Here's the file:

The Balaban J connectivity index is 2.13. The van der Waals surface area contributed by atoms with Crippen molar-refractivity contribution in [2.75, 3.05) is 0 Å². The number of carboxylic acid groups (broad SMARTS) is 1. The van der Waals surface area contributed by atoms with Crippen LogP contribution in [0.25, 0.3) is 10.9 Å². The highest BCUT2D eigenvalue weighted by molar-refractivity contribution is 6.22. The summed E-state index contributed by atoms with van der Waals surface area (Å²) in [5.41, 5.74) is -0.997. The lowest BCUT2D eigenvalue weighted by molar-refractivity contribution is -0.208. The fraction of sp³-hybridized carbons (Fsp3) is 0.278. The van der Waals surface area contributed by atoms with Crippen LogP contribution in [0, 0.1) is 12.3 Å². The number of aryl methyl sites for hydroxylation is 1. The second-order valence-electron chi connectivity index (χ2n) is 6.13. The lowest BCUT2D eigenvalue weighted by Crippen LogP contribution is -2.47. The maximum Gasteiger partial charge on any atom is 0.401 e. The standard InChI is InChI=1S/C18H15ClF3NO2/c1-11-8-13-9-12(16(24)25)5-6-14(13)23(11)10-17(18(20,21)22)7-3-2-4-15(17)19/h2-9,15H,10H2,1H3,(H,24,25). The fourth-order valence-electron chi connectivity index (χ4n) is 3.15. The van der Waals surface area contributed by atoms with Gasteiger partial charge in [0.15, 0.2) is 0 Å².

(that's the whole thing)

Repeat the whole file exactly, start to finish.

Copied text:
The Balaban J connectivity index is 2.13. The van der Waals surface area contributed by atoms with Crippen molar-refractivity contribution in [2.75, 3.05) is 0 Å². The number of carboxylic acid groups (broad SMARTS) is 1. The van der Waals surface area contributed by atoms with Crippen LogP contribution in [0.25, 0.3) is 10.9 Å². The highest BCUT2D eigenvalue weighted by molar-refractivity contribution is 6.22. The summed E-state index contributed by atoms with van der Waals surface area (Å²) in [5.41, 5.74) is -0.997. The lowest BCUT2D eigenvalue weighted by molar-refractivity contribution is -0.208. The fraction of sp³-hybridized carbons (Fsp3) is 0.278. The van der Waals surface area contributed by atoms with Crippen LogP contribution in [0, 0.1) is 12.3 Å². The number of aryl methyl sites for hydroxylation is 1. The second-order valence-electron chi connectivity index (χ2n) is 6.13. The lowest BCUT2D eigenvalue weighted by Crippen LogP contribution is -2.47. The maximum Gasteiger partial charge on any atom is 0.401 e. The standard InChI is InChI=1S/C18H15ClF3NO2/c1-11-8-13-9-12(16(24)25)5-6-14(13)23(11)10-17(18(20,21)22)7-3-2-4-15(17)19/h2-9,15H,10H2,1H3,(H,24,25). The fourth-order valence-electron chi connectivity index (χ4n) is 3.15. The van der Waals surface area contributed by atoms with Gasteiger partial charge in [0.15, 0.2) is 0 Å².